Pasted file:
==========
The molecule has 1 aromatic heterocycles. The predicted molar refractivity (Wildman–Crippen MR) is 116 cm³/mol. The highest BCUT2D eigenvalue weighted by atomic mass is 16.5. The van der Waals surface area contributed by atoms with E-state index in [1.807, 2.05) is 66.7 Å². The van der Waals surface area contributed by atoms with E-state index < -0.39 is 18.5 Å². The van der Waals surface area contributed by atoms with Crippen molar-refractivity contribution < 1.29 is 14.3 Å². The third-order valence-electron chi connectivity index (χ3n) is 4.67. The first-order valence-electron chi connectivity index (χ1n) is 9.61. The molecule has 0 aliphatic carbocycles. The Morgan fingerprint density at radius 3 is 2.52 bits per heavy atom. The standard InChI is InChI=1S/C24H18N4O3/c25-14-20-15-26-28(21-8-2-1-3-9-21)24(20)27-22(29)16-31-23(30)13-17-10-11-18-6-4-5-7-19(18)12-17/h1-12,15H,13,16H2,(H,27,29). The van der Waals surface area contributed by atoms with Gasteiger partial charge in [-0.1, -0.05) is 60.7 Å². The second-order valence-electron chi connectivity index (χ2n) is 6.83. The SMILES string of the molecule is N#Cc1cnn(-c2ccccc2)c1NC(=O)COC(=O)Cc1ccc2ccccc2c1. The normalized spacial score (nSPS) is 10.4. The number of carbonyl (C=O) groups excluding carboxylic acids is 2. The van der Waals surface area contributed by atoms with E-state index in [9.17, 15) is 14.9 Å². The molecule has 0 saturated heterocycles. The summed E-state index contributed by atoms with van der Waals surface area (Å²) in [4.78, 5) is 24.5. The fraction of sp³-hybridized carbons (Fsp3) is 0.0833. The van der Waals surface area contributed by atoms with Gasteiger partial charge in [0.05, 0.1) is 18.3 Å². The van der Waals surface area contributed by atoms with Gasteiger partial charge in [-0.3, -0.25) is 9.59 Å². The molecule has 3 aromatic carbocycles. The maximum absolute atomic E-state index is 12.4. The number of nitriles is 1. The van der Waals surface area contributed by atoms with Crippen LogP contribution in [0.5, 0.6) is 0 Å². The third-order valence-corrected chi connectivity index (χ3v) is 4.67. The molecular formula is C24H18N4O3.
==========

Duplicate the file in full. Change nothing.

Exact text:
The molecule has 1 aromatic heterocycles. The predicted molar refractivity (Wildman–Crippen MR) is 116 cm³/mol. The highest BCUT2D eigenvalue weighted by atomic mass is 16.5. The van der Waals surface area contributed by atoms with E-state index in [1.807, 2.05) is 66.7 Å². The van der Waals surface area contributed by atoms with E-state index < -0.39 is 18.5 Å². The van der Waals surface area contributed by atoms with Crippen molar-refractivity contribution < 1.29 is 14.3 Å². The third-order valence-electron chi connectivity index (χ3n) is 4.67. The first-order valence-electron chi connectivity index (χ1n) is 9.61. The molecule has 0 aliphatic carbocycles. The Morgan fingerprint density at radius 3 is 2.52 bits per heavy atom. The standard InChI is InChI=1S/C24H18N4O3/c25-14-20-15-26-28(21-8-2-1-3-9-21)24(20)27-22(29)16-31-23(30)13-17-10-11-18-6-4-5-7-19(18)12-17/h1-12,15H,13,16H2,(H,27,29). The van der Waals surface area contributed by atoms with Gasteiger partial charge in [-0.1, -0.05) is 60.7 Å². The second-order valence-electron chi connectivity index (χ2n) is 6.83. The SMILES string of the molecule is N#Cc1cnn(-c2ccccc2)c1NC(=O)COC(=O)Cc1ccc2ccccc2c1. The normalized spacial score (nSPS) is 10.4. The number of carbonyl (C=O) groups excluding carboxylic acids is 2. The van der Waals surface area contributed by atoms with E-state index in [9.17, 15) is 14.9 Å². The molecule has 0 saturated heterocycles. The summed E-state index contributed by atoms with van der Waals surface area (Å²) in [4.78, 5) is 24.5. The fraction of sp³-hybridized carbons (Fsp3) is 0.0833. The van der Waals surface area contributed by atoms with Gasteiger partial charge in [0.05, 0.1) is 18.3 Å². The van der Waals surface area contributed by atoms with Gasteiger partial charge in [-0.3, -0.25) is 9.59 Å². The molecule has 3 aromatic carbocycles. The maximum absolute atomic E-state index is 12.4. The number of nitriles is 1. The van der Waals surface area contributed by atoms with Crippen LogP contribution in [0.5, 0.6) is 0 Å². The third-order valence-corrected chi connectivity index (χ3v) is 4.67. The molecular formula is C24H18N4O3.